A stochastic matrix is a square matrix whose entries are non-negative and whose rows all sum to 1. The transition matrix for a finite-state Markov chain is a stochastic matrix, and so they are essential for tackling problems that can be modeled as Markov chains.
One of the many interesting properties of a stochastic matrix is that its largest eigenvalue is 1. I believe this can be proved using the Perron-Frobenius theorem. However, I found a simple, self-contained proof, thanks in part to an answer to a different question of mine on math.SE.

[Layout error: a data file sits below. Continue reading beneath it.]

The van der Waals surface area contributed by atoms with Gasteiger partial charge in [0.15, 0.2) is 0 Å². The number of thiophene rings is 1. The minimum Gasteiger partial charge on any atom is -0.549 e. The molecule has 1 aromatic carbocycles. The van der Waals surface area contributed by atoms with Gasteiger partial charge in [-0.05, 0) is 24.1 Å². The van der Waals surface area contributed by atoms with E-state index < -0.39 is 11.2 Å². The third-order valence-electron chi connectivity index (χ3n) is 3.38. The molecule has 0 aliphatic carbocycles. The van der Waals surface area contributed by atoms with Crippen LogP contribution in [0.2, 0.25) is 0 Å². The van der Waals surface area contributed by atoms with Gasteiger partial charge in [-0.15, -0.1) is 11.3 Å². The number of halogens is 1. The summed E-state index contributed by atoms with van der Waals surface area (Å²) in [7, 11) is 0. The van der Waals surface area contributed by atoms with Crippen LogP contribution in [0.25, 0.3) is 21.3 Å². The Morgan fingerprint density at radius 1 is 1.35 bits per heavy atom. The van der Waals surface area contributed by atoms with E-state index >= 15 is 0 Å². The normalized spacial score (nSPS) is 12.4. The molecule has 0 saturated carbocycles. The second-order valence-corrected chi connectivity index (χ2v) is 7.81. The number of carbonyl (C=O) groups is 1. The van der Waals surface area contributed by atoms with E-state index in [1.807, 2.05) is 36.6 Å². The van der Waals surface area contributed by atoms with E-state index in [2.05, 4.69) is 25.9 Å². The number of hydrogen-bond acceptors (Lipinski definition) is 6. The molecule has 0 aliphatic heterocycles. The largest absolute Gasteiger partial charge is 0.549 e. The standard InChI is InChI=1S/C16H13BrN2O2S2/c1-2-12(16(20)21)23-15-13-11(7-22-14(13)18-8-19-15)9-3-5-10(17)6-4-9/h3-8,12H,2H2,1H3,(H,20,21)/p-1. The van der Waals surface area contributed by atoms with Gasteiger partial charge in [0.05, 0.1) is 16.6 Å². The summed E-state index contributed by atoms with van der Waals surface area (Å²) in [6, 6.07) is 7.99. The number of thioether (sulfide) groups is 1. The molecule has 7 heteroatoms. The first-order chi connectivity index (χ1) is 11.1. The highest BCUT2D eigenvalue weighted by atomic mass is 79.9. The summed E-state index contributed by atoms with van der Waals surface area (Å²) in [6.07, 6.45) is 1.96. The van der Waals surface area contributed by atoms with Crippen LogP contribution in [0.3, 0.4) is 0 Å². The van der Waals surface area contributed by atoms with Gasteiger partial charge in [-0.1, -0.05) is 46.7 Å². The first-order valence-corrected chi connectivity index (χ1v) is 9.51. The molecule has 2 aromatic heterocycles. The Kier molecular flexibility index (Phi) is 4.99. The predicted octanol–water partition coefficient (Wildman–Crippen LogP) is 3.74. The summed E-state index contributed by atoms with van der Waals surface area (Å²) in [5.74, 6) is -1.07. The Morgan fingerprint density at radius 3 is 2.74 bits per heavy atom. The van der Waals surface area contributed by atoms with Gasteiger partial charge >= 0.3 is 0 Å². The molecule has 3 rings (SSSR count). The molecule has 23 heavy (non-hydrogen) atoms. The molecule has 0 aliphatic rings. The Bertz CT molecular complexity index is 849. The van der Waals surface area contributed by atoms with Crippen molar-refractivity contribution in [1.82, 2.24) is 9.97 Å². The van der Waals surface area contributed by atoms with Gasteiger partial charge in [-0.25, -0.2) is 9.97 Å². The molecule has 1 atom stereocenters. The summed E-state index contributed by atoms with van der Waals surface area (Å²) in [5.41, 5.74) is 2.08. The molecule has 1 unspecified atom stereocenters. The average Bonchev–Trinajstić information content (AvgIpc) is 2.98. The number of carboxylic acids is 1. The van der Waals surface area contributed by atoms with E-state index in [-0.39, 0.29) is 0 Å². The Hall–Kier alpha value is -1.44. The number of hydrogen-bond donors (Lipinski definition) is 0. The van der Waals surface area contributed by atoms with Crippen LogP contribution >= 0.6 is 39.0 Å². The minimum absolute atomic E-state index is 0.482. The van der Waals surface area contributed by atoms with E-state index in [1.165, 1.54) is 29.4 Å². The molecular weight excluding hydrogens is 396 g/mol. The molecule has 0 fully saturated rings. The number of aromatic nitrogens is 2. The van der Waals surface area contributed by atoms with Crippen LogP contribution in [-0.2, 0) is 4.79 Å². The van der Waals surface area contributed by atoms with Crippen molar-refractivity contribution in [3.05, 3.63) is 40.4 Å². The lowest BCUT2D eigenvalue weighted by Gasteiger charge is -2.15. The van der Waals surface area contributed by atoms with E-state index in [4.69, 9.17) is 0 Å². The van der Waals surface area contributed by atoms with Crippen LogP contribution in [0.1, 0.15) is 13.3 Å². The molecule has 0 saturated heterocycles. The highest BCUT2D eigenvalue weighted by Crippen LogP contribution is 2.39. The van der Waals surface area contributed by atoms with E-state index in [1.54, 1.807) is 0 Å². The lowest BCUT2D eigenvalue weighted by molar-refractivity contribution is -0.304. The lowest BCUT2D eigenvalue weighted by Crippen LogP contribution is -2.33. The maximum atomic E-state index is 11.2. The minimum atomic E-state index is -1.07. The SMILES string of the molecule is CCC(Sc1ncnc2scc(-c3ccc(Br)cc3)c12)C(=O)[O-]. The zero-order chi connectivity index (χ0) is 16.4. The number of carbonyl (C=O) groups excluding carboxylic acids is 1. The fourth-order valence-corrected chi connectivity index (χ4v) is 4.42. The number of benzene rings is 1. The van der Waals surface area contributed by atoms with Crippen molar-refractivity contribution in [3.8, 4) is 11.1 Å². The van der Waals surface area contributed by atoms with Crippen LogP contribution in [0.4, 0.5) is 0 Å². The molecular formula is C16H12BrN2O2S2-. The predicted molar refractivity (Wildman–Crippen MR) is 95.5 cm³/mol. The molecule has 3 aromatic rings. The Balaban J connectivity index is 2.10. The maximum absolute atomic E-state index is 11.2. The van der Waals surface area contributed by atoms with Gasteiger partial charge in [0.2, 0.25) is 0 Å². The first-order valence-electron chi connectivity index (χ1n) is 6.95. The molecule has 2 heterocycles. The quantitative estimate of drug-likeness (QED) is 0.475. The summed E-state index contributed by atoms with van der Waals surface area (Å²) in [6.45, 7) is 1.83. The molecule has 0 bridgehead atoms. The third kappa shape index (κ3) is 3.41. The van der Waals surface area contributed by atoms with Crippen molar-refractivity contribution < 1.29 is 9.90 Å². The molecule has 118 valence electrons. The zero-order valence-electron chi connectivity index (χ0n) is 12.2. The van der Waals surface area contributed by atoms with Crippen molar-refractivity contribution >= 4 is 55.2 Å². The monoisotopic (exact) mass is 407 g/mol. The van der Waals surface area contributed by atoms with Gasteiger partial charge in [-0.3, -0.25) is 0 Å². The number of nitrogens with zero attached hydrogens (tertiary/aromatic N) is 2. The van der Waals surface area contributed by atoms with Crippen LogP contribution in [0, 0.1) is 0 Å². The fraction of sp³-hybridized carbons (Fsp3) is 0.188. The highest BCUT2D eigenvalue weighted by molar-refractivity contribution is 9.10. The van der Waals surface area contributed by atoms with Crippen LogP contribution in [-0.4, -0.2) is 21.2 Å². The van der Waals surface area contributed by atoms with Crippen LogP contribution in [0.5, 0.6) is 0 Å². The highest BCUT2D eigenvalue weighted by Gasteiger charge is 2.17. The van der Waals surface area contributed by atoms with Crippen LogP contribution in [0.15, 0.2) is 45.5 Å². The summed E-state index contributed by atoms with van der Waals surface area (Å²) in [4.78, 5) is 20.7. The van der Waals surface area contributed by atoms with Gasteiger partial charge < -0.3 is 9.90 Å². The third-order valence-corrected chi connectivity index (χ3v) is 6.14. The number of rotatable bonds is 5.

Theorem: The largest eigenvalue of a stochastic matrix is 1.
Proof: First, if A is a stochastic matrix, then A1 = 1, since each row of A sums to 1. This proves that 1 is an eigenvalue of A. Second, suppose there exists λ > 1 and nonzero x such that Ax = λx. Let xi be a largest element of x. Since any scalar multiple of x will also satisfy this equation we can assume, without loss of generality, that xi > 0. Since the rows of A are nonnegative and sum to 1, each entry in λx is a convex combination of the elements of x. Thus no entry in λx can be larger than xi. But since λ > 1, λxi > xi. Contradiction. Therefore, the largest eigenvalue of A is 1.